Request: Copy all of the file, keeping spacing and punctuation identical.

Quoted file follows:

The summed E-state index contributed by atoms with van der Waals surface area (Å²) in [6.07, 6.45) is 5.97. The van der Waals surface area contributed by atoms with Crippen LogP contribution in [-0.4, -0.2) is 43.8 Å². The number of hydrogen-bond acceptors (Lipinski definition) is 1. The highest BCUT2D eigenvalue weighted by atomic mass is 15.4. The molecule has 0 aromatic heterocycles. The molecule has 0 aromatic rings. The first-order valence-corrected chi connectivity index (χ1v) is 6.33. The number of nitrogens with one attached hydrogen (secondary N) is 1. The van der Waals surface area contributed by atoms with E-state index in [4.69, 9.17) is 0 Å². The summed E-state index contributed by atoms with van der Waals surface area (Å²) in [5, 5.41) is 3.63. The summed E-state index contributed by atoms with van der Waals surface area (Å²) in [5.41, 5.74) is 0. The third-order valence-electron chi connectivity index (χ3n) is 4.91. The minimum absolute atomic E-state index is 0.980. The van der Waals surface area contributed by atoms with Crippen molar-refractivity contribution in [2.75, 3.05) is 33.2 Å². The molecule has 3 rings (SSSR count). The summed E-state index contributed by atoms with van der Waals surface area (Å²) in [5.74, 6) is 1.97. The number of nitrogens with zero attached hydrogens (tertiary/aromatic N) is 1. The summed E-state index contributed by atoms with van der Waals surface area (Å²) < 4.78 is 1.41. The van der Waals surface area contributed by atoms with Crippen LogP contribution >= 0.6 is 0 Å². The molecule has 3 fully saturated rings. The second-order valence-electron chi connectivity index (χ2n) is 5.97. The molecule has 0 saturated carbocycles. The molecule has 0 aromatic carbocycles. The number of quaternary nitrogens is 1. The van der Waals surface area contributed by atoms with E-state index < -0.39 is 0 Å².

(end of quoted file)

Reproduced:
The summed E-state index contributed by atoms with van der Waals surface area (Å²) in [6.07, 6.45) is 5.97. The van der Waals surface area contributed by atoms with Crippen LogP contribution in [-0.4, -0.2) is 43.8 Å². The number of hydrogen-bond acceptors (Lipinski definition) is 1. The highest BCUT2D eigenvalue weighted by atomic mass is 15.4. The molecule has 0 aromatic heterocycles. The molecule has 0 aromatic rings. The first-order valence-corrected chi connectivity index (χ1v) is 6.33. The number of nitrogens with one attached hydrogen (secondary N) is 1. The van der Waals surface area contributed by atoms with E-state index in [4.69, 9.17) is 0 Å². The summed E-state index contributed by atoms with van der Waals surface area (Å²) in [5, 5.41) is 3.63. The summed E-state index contributed by atoms with van der Waals surface area (Å²) in [5.41, 5.74) is 0. The third-order valence-electron chi connectivity index (χ3n) is 4.91. The minimum absolute atomic E-state index is 0.980. The van der Waals surface area contributed by atoms with Crippen molar-refractivity contribution in [2.75, 3.05) is 33.2 Å². The molecule has 3 rings (SSSR count). The summed E-state index contributed by atoms with van der Waals surface area (Å²) in [5.74, 6) is 1.97. The number of nitrogens with zero attached hydrogens (tertiary/aromatic N) is 1. The summed E-state index contributed by atoms with van der Waals surface area (Å²) < 4.78 is 1.41. The van der Waals surface area contributed by atoms with Crippen LogP contribution >= 0.6 is 0 Å². The molecule has 3 fully saturated rings. The second-order valence-electron chi connectivity index (χ2n) is 5.97. The molecule has 0 saturated carbocycles. The molecule has 0 aromatic carbocycles. The number of quaternary nitrogens is 1. The van der Waals surface area contributed by atoms with E-state index < -0.39 is 0 Å².